There was an interesting Associated Press story out of London the other day about end-of-life issues that has really been making the rounds -- for perfectly valid reasons. Most of all, the story left me wondering if anyone on this side of the Atlantic has done similar research. Here's the top of the story, as it appeared in the Washington Post:
LONDON -- Doctors who are atheist or agnostic are twice as likely to make decisions that could end the lives of their terminally ill patients, compared to doctors who are very religious, according to a new study in Britain.
Dr. Clive Seale, a professor at Barts and the London School of Medicine and Dentistry, conducted a random mail survey of more than 3,700 doctors across Britain, of whom 2,923 reported on how they took care of their last terminal patient. Many of the doctors surveyed were neurologists, doctors specializing in the care of the elderly, and palliative care, though other specialists like family doctors, were also included.
Doctors who described themselves as "extremely" or "very nonreligious" were nearly twice as likely to report having made decisions like providing continuous deep sedation, which could accelerate a patient's death.
That's powerful stuff.
However, veteran religion-beat Cathy Lynn Grossman of USA Today had a perfectly logical reaction to the angle taken in this wire-service report. She wondered, in effect, if anyone had thought to flip the story backwards. Here's the passage that caught her attention:
To ensure doctors are acting in accordance with their patients' wishes, Seale wrote that "nonreligious doctors should confess their predilections to their patients." Seale also found that doctors who were religious were much less likely to have talked about end of life treatment decisions with their patients.
According to guidelines from the British Medical Association, doctors must not allow their religious beliefs to interfere with their treatment of patients.
Thus, Grossman asked the following in a post at her Faith & Reason weblog:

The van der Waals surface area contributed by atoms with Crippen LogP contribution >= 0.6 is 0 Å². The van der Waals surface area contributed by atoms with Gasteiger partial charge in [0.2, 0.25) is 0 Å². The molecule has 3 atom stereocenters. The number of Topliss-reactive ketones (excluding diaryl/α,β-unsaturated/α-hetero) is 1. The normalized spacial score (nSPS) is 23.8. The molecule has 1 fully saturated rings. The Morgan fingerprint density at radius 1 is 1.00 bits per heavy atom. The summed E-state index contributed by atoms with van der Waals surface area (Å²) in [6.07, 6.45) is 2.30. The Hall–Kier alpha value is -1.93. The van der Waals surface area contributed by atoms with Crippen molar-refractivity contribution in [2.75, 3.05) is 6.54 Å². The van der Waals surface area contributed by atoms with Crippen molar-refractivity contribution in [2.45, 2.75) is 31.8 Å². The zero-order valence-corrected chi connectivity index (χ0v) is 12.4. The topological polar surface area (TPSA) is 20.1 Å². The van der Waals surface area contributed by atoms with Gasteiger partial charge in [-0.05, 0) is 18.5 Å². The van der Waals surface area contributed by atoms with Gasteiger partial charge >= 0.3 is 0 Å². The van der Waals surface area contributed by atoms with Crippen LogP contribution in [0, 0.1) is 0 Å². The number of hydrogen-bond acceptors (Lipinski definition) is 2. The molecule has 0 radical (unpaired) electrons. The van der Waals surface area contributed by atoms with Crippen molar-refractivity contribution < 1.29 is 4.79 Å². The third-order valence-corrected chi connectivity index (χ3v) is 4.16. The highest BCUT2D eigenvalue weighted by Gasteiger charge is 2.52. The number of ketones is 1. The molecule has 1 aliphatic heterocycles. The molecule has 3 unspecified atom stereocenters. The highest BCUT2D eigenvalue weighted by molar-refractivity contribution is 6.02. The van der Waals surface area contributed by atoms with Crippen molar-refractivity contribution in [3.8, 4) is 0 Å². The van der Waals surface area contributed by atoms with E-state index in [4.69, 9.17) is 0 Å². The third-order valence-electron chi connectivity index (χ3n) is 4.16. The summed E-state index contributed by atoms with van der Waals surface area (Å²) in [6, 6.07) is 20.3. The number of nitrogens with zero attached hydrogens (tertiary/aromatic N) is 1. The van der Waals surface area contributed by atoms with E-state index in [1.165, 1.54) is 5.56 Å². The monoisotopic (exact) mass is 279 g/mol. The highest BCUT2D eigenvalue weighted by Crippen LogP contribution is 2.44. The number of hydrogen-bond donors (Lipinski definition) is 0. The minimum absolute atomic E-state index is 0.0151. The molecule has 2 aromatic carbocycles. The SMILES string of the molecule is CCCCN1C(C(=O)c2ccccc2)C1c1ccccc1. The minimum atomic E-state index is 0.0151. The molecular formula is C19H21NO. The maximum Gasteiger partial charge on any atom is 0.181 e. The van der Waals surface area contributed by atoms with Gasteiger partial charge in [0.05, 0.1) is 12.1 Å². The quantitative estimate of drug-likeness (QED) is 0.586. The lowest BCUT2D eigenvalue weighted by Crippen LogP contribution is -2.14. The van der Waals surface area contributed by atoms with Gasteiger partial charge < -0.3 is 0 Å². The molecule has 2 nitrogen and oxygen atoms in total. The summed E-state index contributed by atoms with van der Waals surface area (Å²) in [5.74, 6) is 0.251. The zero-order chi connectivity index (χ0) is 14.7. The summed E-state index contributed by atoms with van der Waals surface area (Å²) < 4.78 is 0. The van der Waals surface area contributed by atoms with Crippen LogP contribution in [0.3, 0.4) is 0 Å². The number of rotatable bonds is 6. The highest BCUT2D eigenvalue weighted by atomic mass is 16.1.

Which is the grabber headline here?
Nonreligious British physicians let -- or lead - their severely ill patients die earlier than religious docs do.
Religious British physicians may prolong dying patients pain.
Associated Press led with the first concept, but is the real story the second one?
That's a great question and Grossman asked several more. For example, did the study contain any information about whether these irreligious doctors were or were not following the expressed wishes of their patients? Here's another one: Is there any way to know how many religious doctors were acting without discussing with their patients the relevant end-of-life-care issues? What percentage?
Now, I realize this was a short news story about a hellishly complex topic and, frankly, it raised more questions than it answered.
However, I couldn't help but ponder another question. Anyone who knows anything about the history of the hospice-care moment knows that religious groups -- especially Catholic groups -- have played major roles in the development of this kind of compassionate care, which stresses the relief of pain as patients proceed towards natural death. (Here's a recent Scripps Howard column of mine on a topic related to that.)
When it comes to leadership by religious groups, Catholics are not alone in their concern about patients and clergy working with doctors in the preparation of these kinds of end-of-life directives.
So, who are these "very religious" doctors who are less likely to discuss these kinds of questions with patients (and one would assume their families and clergy)? What traditions do they represent? What churches? This is a case in which you just know that there are subgroups inside that terribly vague umbrella term, just as there are sure to be complex clusters of doctors under the "atheist" and "agnostic" terms.
But one thing is for sure. This study is fascinating and disturbing and points toward important news topics (plural), especially in the United States in which (here's an understatement) there are probably more doctors in pews every weekend than there are in the UK.
More information, please. Pronto.